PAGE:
We settled down to read and doze for the 4 hour trip to Crete. Leaving about 7:30, we docked at Heraclion at 11:30 or so. We’d decided to wait for the first wave to cram its way thru the gates before moving down to find out rental car. From the upper decks I was able to use my zoom lens to find the man holding a card with my name on it. When we finally emerged and regrouped about 30’ later, he took us over to the dark parking lot, went thru the paperwork formalities, and gave us instructions to find the hotel “go out that road, and follow it until you see the hotel, it’s not too far”.
Just after midnight, with only a scrap of a map, never having been here before, disoriented on a new island in a rental car, Heraclion seems to consist of narrow two lane roads. No streets seem to have numbers, and few are named very often, so we drove thru Heraclion, then on thru the outlying glitzy suburbs of hotels, nightclubs and auto repair shops, with strip malls for variety. After driving for a half hour, we realized we’d overshot our hotel when we confronted a large power station that loomed for a long distance. Turning around, we realized we were in the wrong lane, and were helped out by flashing lights of a group of policemen on the other side of the street. We quickly convinced them we were just lost tourists and they gave us brief instructions on finding our hotel. It took 2 more stops to question locals and another drive by before we finally found the Hotel Santa Marina, tidily and unobtrusively tucked away behind a large but unpretentious and unlit sign. It was now close to 1 am (so much for the 10' drive the transfer agent promised), and the clerk at the registration desk told us they’d held some cold plates for us – a very welcome courtesy and an unwinding end to a long day.
10 Sep Monday Heraclion, Crete
We barely made it to breakfast before the 9:30 am cutoff time. Our latest rising of the trip thus far. After breakfast we found that Knossos also didn’t open until 12:30. Since we knew the museum had the same late schedule today, we took a brief rest in the rooms until 11:45. Nice hotel, we’re out in bungalow like outer buildings, quiet. Landscaped grounds separating the dining and pool areas from the beach just a short walk away.
Drove out towards Knossos, and with only minimal wanderings, got to the site just after 12:30. Parked in the first ‘free’ area we saw, then walked down the hill past souvenir shops & cafes. 1500 dks for entry, then approached by Pavlos who we hired as a guide for $8 pp. Turned out to be an excellent choice. His knowledge of history and the site gave us an in depth appreciation for the site that we couldn’t have gotten on our own. Currently restored buildings date to about 1700 BC after an earthquake had destroyed an earlier palace. The restorations were neither as extensive nor as obtrusive as I’d read. They do distract a bit, since you constantly need to wonder at the accuracy of Evans’ work, but they give a good base on which to imagine the site. Parts of Persepolis seemed at least as much restored, also to little ill effect. The main distraction was not the colored columns and concrete painted to look like wood, but the imitation frescoes that show where the originals were found.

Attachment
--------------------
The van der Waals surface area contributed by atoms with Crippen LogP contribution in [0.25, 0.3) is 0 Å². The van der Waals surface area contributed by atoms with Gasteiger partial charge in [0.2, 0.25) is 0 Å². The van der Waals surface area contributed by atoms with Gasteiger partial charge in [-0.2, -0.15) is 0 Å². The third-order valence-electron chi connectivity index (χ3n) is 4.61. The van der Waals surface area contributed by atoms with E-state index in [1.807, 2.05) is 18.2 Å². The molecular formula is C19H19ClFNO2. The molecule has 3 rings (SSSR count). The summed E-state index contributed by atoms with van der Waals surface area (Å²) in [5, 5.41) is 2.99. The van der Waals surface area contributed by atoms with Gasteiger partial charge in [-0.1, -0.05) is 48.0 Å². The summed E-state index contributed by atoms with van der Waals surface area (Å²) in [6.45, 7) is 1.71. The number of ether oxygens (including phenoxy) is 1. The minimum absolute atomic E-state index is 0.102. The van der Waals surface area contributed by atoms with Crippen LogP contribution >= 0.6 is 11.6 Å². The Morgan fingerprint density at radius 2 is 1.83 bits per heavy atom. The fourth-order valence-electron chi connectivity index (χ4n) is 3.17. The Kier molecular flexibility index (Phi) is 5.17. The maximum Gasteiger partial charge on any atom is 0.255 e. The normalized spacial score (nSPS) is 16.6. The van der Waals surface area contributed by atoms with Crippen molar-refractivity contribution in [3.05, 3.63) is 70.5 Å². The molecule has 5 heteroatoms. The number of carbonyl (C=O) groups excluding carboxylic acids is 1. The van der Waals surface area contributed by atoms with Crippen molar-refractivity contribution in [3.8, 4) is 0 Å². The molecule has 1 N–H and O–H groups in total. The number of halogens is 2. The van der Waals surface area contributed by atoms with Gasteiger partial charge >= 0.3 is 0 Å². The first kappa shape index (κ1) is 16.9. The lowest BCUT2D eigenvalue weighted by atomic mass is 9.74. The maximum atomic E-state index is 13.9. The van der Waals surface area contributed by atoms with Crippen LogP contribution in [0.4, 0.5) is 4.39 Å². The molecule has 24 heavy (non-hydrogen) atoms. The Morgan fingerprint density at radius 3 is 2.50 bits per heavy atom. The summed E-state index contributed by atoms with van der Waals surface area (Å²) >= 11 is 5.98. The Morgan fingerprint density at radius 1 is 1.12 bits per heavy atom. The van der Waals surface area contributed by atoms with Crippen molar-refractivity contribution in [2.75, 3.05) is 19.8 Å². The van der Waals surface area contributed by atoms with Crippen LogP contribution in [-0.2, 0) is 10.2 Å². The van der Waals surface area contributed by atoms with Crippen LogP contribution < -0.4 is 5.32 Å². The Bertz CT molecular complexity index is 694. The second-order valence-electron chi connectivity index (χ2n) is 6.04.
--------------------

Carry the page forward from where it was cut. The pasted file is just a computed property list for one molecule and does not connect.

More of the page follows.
There were occasional bits of pseudo-science typical of guide talk, but overall it was minimal or innocuous – one egregious bit was that Moses parting the Red Sea was the result of the tsunami from Santorini that also destroyed the Knossos site. Little said about the Minotaur myth, probably because it’s considered a slander created by the Doric Greeks. Re the labyrinth, he attributed that to the labryinthos, the double headed axe. It happened to be a common mason’s mark on the precisely cut building blocks. Masons would put their marks on each block and this would allow payment for their piecework. When archaeologists first found the site, they saw the many marks from a particularly prolific mason, and the name passed to the complex of small, rambling passageways and rooms that formed the palace. (May have some relevance, but that would mean that the word labyrinth wasn’t used in Greek times, or that there was a similar confusion then, when they should have known better) Lots of ‘gray sparkling alabaster’ – aka Gypsum somewhat like the features we saw in Resaca in Syria. In the Hall of Justice, ‘anatomical’ seats shaped for comfort of the administrator that had to sit in them for long hours. The seats are too big to have been comfortable for the average Minoan man, so some recent ‘historians’ have claimed that therefore the administrators must have been female! They also controlled the flow of water by use of flaring pipes to increase pressure.